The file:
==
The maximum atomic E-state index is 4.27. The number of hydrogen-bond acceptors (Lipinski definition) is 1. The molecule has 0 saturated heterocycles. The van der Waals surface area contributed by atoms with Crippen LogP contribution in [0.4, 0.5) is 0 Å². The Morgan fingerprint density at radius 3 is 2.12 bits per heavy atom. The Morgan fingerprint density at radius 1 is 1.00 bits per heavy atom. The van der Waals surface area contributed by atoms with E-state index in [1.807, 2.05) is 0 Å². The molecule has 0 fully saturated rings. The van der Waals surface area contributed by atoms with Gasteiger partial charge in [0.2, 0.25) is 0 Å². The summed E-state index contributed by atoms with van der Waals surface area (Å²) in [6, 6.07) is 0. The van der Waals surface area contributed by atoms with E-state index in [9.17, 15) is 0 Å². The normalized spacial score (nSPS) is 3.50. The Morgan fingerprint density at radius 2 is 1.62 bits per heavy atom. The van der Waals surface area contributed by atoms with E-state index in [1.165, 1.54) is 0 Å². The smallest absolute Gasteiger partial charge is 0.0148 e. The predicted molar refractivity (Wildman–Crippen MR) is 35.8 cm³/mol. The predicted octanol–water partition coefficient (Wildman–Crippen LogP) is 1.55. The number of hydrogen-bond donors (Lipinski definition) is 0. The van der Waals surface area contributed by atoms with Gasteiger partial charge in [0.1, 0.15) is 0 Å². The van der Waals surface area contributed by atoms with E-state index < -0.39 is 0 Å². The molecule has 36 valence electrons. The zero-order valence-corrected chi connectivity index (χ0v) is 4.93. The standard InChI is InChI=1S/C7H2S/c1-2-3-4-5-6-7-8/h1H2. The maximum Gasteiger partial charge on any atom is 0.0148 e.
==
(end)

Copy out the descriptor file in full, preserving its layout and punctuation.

The maximum atomic E-state index is 4.27. The number of hydrogen-bond acceptors (Lipinski definition) is 1. The molecule has 0 saturated heterocycles. The van der Waals surface area contributed by atoms with Crippen LogP contribution in [0.4, 0.5) is 0 Å². The Morgan fingerprint density at radius 3 is 2.12 bits per heavy atom. The Morgan fingerprint density at radius 1 is 1.00 bits per heavy atom. The van der Waals surface area contributed by atoms with E-state index in [1.807, 2.05) is 0 Å². The molecule has 0 fully saturated rings. The van der Waals surface area contributed by atoms with Gasteiger partial charge in [0.2, 0.25) is 0 Å². The summed E-state index contributed by atoms with van der Waals surface area (Å²) in [6, 6.07) is 0. The van der Waals surface area contributed by atoms with E-state index in [9.17, 15) is 0 Å². The normalized spacial score (nSPS) is 3.50. The Morgan fingerprint density at radius 2 is 1.62 bits per heavy atom. The van der Waals surface area contributed by atoms with E-state index in [1.165, 1.54) is 0 Å². The smallest absolute Gasteiger partial charge is 0.0148 e. The predicted molar refractivity (Wildman–Crippen MR) is 35.8 cm³/mol. The predicted octanol–water partition coefficient (Wildman–Crippen LogP) is 1.55. The number of hydrogen-bond donors (Lipinski definition) is 0. The van der Waals surface area contributed by atoms with Gasteiger partial charge in [0.1, 0.15) is 0 Å². The van der Waals surface area contributed by atoms with E-state index < -0.39 is 0 Å². The molecule has 36 valence electrons. The zero-order valence-corrected chi connectivity index (χ0v) is 4.93. The standard InChI is InChI=1S/C7H2S/c1-2-3-4-5-6-7-8/h1H2. The maximum Gasteiger partial charge on any atom is 0.0148 e.